OAKLAND — Working with classic phrases like “et tu, Brute?” and “beware the ides of March,” Oakland High School students became comfortable with Shakespeare Monday after spending the day with a team of actors.
The two-actor team was part of the Oregon Shakespeare Festival’s annual School Visit Program that’s now in its 45th year. The team held two acting workshops for freshman students and performed renditions of two plays, “Julius Caesar” and “Shakespeare Smackdown,” for the entire school.
Actor Domonique Champion said the program is beneficial for students because “it tries to erase that stigma that Shakespeare is hard to understand. It was written for people like us to be entertained to get a deeper sense of humanity . . . When it is done well it is well received by all ages.”
Actress Annie Paul found that “students may not have seen a live play or have been introduced to Shakespeare before, and if they have, it’s been in a classroom sitting down reading when it’s really meant to be up on its feet . . . so it might not be so daunting next time they experience it.”
During each of the two workshops, about 20 freshman students from instructor Johanna Held’s two English classes participated in several acting exercises based on a two-page script with characters Brutus and Cassius from the play “Julius Caesar.”
In one exercise, half the class read Brutus’s part while the other half read Cassius’s part out load in unison with emotion.
“I liked being able to participate in it and not just having a sit-down talk,” said freshman Colton Brownson about the workshop. “When you put effort into it and you’re participating, it’s a lot more fun.”
Another exercise had the students sitting on the floor back-to-back in pairs with each student reading a part from the same script out loud with emotion to express the heated discussion between Cassius and Brutus.
Freshman Hayley Braack enjoyed the participation between students and actors as well. “I thought it was fun and it was interactive, which is hard if you’re shy, but I think it helped you break out and just have fun.”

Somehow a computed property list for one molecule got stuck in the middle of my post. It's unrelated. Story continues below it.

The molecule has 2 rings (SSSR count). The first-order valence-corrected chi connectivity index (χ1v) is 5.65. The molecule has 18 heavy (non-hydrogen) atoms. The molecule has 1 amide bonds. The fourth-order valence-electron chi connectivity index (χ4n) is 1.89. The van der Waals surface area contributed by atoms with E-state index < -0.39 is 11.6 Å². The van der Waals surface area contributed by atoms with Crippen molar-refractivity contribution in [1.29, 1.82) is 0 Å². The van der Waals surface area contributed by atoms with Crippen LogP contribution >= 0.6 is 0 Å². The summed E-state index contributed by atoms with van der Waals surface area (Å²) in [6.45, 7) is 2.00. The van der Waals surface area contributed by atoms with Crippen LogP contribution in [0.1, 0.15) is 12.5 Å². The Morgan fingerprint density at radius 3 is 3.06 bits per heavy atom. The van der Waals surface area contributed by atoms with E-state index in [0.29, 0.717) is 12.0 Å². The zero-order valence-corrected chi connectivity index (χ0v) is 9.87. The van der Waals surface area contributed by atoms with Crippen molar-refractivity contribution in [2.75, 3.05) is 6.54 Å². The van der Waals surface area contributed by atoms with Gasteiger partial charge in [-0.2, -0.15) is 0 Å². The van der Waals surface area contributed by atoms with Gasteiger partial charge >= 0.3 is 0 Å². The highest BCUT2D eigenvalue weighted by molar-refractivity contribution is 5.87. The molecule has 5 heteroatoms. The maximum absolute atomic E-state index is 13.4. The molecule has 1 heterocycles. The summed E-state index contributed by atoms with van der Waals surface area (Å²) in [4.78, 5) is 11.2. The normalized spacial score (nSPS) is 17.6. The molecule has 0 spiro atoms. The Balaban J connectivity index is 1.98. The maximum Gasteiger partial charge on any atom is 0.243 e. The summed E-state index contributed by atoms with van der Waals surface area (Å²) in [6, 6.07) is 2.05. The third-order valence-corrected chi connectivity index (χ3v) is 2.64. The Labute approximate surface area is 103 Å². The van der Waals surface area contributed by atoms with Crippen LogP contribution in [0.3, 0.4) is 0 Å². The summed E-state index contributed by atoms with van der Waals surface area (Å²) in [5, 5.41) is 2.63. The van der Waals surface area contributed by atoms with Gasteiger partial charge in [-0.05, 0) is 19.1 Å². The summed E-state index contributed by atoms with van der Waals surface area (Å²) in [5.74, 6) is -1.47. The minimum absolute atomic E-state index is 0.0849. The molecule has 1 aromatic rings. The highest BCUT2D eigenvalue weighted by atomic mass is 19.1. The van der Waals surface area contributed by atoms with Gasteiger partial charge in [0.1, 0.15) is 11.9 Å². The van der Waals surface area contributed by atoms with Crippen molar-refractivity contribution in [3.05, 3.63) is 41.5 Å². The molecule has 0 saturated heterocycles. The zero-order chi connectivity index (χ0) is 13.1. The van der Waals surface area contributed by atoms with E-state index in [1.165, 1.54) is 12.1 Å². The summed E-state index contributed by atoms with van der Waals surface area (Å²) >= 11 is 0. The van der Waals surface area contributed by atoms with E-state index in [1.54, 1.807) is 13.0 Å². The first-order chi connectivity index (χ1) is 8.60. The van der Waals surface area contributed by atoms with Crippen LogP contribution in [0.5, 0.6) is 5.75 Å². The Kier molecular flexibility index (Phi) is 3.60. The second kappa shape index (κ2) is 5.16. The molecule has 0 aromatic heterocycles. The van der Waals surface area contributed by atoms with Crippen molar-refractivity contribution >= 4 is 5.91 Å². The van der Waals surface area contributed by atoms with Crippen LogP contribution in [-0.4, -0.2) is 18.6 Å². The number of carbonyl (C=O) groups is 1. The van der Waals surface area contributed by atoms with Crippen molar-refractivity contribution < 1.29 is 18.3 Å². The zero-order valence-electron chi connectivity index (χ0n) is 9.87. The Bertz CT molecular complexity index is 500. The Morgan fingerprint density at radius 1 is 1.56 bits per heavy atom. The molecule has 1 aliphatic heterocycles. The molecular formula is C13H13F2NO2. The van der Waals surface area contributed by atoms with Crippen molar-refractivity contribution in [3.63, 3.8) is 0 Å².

Braack said she learned that “there’s a lot more to acting than just talking and memorizing lines . . . this opens up a whole new world.”
The last exercise incorporated pantomime where students recited short lines from the same script that were paired with a variety of physical actions such as throwing an imaginative dart.
From this exercise, freshman Haley Rush said she learned “to have emotion with hand movements as you’re speaking.” She also thought the workshop was significant “so kids can learn how it feels to act out things in scripts.”
Held, who coordinated the first ever Shakespeare Day at the high school, said she believed the workshop was invaluable for students because they experienced different levels of acting paired with the same script.
“Assigning meaning to those words that are so foreign was valuable for them,” Held said. “Students who were reluctant at first willingly opened up and were willing to play with the language, which can be the biggest stumbling block with Shakespeare and young kids.”
Held appreciated the two performances and the workshops because they encouraged students to become comfortable with the language of Shakespeare.
“The workshop in just 45 minutes was able to break down a lot of barriers with students,” Held said. “Having that first big Shakespeare experience be positive for them is going to set us up to pay dividends later on.”